Beating the Final Boss: Selling to the CFO
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We’ve all seen the headlines: tech downturn, looming recession, and layoffs. For sellers, none of this doom and gloom is likely to reduce your quota. You still need to hit your number.
Recently, I had the opportunity to speak with executives at several high-growth software companies about how the current market dynamics are impacting their planning for 2023.
You won’t be surprised to hear that the common themes were that budgets are tight (and getting tighter) and “non-essential” products are getting cut.
For those of us responsible for selling to leaders like these, this isn’t exactly what we want to hear.
In recent history, we’ve seen near-zero interest rates, capital-laden venture firms, and a widespread “growth-at-all-costs” mindset in boardrooms. This meant there was no shortage of well-funded companies to sell to.
Now what? Time to play defense.
I’m obviously a big believer in the power of PLG and the way it empowers end users to make value-based purchases. However, in the more challenging financial environment we find ourselves in now, we should all expect more oversight, reigning in the individual purchasing authority of our potential champions.
Directly or indirectly, and for deals of all sizes, your buyer is now the CFO.
How do you sell to the CFO? It’s a data-driven sale.
"When reviewing requests for new software, I almost always put the onus of justifying the purchase on the champion requesting it. If it's not worth their time to make a solid business case, then the pain isn't enough to justify the purchase.
If something is going to be rejected outright, it's likely due to an overlap with other tools or a misalignment of priorities. It might be the right tool but at the wrong time. Other times it's a question of achieving the right entry point on the price and the perception of value relative to impact.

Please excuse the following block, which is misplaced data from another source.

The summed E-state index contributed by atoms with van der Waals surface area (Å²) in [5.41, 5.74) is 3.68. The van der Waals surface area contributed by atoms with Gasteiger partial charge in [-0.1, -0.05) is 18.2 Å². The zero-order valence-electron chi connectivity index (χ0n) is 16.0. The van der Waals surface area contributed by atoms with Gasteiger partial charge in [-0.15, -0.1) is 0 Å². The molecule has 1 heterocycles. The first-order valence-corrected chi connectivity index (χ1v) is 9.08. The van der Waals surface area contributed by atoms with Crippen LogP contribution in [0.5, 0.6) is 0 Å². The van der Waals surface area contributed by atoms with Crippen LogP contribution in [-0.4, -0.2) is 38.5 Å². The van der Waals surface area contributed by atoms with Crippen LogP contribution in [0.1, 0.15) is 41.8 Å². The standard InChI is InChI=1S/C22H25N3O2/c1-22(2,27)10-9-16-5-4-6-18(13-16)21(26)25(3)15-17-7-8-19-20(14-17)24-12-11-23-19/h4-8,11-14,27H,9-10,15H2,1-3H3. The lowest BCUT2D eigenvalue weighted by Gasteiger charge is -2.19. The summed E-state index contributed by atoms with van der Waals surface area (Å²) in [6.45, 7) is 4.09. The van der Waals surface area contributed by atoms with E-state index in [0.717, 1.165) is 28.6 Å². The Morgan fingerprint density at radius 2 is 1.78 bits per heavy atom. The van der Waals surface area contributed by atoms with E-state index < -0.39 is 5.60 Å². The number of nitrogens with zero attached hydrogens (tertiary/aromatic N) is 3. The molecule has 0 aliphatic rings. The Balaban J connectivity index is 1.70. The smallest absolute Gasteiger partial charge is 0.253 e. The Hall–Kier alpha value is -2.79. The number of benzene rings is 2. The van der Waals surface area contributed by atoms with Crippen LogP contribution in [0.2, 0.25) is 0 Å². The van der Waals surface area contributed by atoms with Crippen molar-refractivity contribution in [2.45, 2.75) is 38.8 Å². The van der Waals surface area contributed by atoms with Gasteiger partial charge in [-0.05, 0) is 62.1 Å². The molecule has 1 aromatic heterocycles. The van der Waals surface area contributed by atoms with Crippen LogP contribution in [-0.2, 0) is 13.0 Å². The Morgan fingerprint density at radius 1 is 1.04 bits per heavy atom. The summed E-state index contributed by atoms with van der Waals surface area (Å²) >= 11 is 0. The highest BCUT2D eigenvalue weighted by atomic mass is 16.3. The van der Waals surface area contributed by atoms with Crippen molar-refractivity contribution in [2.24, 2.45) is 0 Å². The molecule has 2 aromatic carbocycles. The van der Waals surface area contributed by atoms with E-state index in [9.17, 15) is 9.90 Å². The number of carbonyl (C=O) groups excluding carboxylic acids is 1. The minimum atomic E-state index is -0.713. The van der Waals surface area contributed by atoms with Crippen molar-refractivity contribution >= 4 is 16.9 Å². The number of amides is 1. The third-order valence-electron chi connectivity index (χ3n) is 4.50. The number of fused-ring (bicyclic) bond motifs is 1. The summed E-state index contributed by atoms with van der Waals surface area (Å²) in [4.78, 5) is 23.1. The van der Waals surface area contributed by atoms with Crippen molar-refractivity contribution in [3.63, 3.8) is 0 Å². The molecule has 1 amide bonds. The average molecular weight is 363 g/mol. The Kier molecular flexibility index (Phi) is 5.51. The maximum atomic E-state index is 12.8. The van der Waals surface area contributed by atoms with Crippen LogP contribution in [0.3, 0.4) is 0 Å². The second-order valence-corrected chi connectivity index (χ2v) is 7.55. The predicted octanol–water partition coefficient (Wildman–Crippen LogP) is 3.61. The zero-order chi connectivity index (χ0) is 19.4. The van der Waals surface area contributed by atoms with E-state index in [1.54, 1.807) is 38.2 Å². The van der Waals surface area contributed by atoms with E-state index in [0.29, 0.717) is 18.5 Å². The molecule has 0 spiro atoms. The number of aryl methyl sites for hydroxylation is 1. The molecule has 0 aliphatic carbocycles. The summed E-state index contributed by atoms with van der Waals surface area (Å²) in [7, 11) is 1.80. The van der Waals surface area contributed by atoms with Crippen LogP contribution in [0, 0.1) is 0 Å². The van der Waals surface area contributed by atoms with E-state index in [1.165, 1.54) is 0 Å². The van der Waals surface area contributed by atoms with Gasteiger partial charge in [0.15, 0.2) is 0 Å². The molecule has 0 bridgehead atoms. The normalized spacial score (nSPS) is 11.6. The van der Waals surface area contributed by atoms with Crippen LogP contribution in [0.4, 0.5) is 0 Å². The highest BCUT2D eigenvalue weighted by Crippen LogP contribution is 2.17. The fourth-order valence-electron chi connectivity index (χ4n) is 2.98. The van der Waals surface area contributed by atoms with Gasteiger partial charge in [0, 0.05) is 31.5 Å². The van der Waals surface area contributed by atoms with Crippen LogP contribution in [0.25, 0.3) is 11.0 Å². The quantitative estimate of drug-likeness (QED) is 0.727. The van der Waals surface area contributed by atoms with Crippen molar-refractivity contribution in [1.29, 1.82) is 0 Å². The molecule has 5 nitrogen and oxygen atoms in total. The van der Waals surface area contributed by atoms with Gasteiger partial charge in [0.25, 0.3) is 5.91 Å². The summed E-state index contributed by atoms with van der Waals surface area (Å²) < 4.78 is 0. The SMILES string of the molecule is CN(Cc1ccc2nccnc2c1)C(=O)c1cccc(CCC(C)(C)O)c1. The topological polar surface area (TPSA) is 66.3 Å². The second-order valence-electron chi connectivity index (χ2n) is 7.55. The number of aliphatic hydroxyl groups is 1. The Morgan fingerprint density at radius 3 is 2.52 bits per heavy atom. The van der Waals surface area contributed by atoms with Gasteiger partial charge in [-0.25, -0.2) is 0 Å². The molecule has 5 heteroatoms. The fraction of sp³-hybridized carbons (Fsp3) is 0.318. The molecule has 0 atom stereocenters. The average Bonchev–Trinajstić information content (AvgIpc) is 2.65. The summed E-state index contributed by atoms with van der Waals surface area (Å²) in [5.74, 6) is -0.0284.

My recommendation for working through pricing with finance leaders is to communicate with respect. I appreciate when sellers are clear about their limitations (like a minimum license count or volume discounting) but also when we might not be a good fit."
- Daryl Allen, VP of Finance at StackHawk
When selling to end users, you can focus on the benefits they experience directly from using your software. The CFO will approach your exchange objectively and is detached from the day-to-day value your product provides.
You and your champion must meet this objectivity by confidently answering and justifying questions like these:
- Is this mission-critical? Be ready to talk about business impact in terms of positively impacting top-line revenue metrics.
- How are we using the product today? Use data to explain how your product is already being used, how often, and by which users. A risk-averse CFO is less likely to disrupt the use of an existing product than to block the introduction of a new one.
- Where are cost-saving opportunities? Does your product reduce the need for redundant tools? Express tangible and direct ways your product reduces cost, avoiding hand-wavy ROI calculations that rely on savings from “improved efficiency.”
The best sellers make it easy for customers to buy, and it’s no different with the CFO. Arm yourself with the right data to make the decision-making process easy for the CFO. Otherwise, you’re leaving a lot to chance, especially with a persona who tends to have a habit of saying “no”.
Thanks to all who helped me write this post: Daryl Allen, Tyler Jones, and Jacob Smith.